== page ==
In the early days of Christianity, barley bread seems to have ben considered a food suitable for religious penance or legal punishments. St. Patroclus, a French saint from Troyes, lived on barley bread dipped in water and sprinkled with salt. He was anticipating the soup which was to become a staple item of the European diet from the Dark Ages onwards: a slice of bread at the bottom of a bowl, with broth or soup made in a pot poured on to it.
From the Dark ages, bread became part of the standard table setting. A thick slice of bread, know as a trencher and sometimes laid on a wooden plate, served as a base upon which pieces of meat and sauce were placed.
In the Middle Ages, the wealthier classes did not eat the trencher bread. Instead, they threw it to the dogs or poor people waiting outside the door. Because Medieval houses were usually made of wood or daub and could easily catch fire, bread ovens were built away from inhabited areas, usually near water, to put out flames that got out of control. In France, mills and bakeries were not separated until the 15th century. Most flour used for bread making has been made of wheat since the 12th century. The price of wheaten bread set the standard of prices for other breads made of barley or rye flour, oatmeal or maslin. The price of salt used in the dough also had to be included in the price of the bread.
It is interesting to know that up to the 19th century, bread in Europe was often adulterated. Some of the commonly used additives in the 19th century were poisonous. To whiten bread, for example, bakers sometimes added alum and chalk to the flour, while mashed potatoes, calcium sulphate, pipe clay and even sawdust could be added to increase the weight of their loaves. Rye flour or dried powdered beans could be used to replace wheat flour and the sour taste of stale flour could be disguised with ammonium carbonate.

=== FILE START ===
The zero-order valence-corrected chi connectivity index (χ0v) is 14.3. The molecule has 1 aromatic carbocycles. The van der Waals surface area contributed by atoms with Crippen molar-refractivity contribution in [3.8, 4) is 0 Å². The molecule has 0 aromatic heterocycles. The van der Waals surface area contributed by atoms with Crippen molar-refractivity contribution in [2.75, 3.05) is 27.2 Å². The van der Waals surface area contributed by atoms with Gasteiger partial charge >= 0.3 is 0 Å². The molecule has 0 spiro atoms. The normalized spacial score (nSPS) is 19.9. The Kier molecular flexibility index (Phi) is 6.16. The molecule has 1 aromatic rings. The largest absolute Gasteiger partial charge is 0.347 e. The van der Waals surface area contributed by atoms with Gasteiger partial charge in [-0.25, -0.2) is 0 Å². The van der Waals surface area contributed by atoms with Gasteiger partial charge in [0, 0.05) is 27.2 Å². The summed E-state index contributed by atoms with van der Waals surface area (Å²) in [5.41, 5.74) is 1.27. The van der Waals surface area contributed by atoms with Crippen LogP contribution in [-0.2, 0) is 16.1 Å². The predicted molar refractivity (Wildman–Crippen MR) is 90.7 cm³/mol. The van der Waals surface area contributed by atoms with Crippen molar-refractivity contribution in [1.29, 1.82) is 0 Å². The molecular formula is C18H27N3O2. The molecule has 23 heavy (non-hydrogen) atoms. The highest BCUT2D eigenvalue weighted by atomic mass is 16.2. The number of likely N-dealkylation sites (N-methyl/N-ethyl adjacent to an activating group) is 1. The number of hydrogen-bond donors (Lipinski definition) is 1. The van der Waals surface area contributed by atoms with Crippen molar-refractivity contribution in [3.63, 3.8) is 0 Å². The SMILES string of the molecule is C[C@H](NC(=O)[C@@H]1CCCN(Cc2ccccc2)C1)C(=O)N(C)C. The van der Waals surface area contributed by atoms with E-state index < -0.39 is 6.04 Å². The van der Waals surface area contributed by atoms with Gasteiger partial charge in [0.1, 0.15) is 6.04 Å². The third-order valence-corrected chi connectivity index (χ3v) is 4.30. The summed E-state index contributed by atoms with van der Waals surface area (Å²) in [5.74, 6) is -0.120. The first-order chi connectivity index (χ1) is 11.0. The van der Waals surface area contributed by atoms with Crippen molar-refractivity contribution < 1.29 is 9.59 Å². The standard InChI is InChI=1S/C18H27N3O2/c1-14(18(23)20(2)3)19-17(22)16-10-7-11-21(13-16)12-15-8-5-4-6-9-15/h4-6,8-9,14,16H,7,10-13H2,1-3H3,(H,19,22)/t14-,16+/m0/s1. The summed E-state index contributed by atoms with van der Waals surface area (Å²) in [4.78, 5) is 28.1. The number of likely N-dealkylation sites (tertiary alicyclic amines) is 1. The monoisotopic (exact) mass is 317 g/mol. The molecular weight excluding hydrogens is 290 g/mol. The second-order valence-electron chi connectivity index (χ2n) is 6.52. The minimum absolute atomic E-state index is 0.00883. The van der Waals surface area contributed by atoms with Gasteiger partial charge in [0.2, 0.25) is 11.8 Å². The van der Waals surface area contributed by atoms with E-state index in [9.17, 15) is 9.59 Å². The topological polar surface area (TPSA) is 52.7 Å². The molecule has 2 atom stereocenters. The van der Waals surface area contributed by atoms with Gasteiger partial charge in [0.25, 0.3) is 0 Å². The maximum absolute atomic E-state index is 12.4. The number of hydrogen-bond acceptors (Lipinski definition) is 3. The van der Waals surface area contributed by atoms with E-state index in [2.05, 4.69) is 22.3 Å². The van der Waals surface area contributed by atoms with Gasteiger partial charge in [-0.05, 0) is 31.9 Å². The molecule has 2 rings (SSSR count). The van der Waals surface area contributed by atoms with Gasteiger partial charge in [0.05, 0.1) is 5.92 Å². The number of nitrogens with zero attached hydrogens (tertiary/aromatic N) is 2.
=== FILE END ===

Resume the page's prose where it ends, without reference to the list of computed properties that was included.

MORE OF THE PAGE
Brewers too, often added mixtures of bitter substances, some containing poisons like strychnine, to ‘improve’ the taste of the beer and save on the cost of hops. By the beginning of the 19th century the use of such substances in manufactured foods and drinks was so common that town dwellers had begun to develop a taste for adulterated foods and drinks; white bread and bitter beer were in great demand. This gradually came to an end with government action, such as the 1860 and 1899 Food Adulteration Acts in Britain.
First commercial yeast was produced in the United States in the 1860s. Charles and Maximillian Fleischmann, immigrants from Austria-Hungary, patented and sold standardized cakes of compressed yeast produced in their factory in Cincinnati. By the early twentieth century, factory-produced yeast was widely available. Cookbook recipes began specifying that commercial yeast be added directly to bread dough in sufficient quantities to leaven it in less than two hours. Bread changed in texture, becoming lighter and softer, and blander in flavor.
For generations, white bread was the preferred bread of the rich while the poor ate the whole grain bread. However, in most western societies, in the late 20th century, whole grain bread became preferred as having superior nutritional value. The history of bread making is as rich as the bread itself. Bread, the staff of life, has become the prime symbol of nourishment. Bread demands respect and, as one of the three sacramental foods, is regarded as genuinely sacred.
1. Jacob, Heinrich Eduard. Six Thousand Years of Bread: Its Holy and Unholy History: Its Holy and Unholy History. New York: Lyons and Burfold, 1997.
2. Rubel, William. Bread: A Global History. The Edible Series. The University of Chicago Press Books, 2011.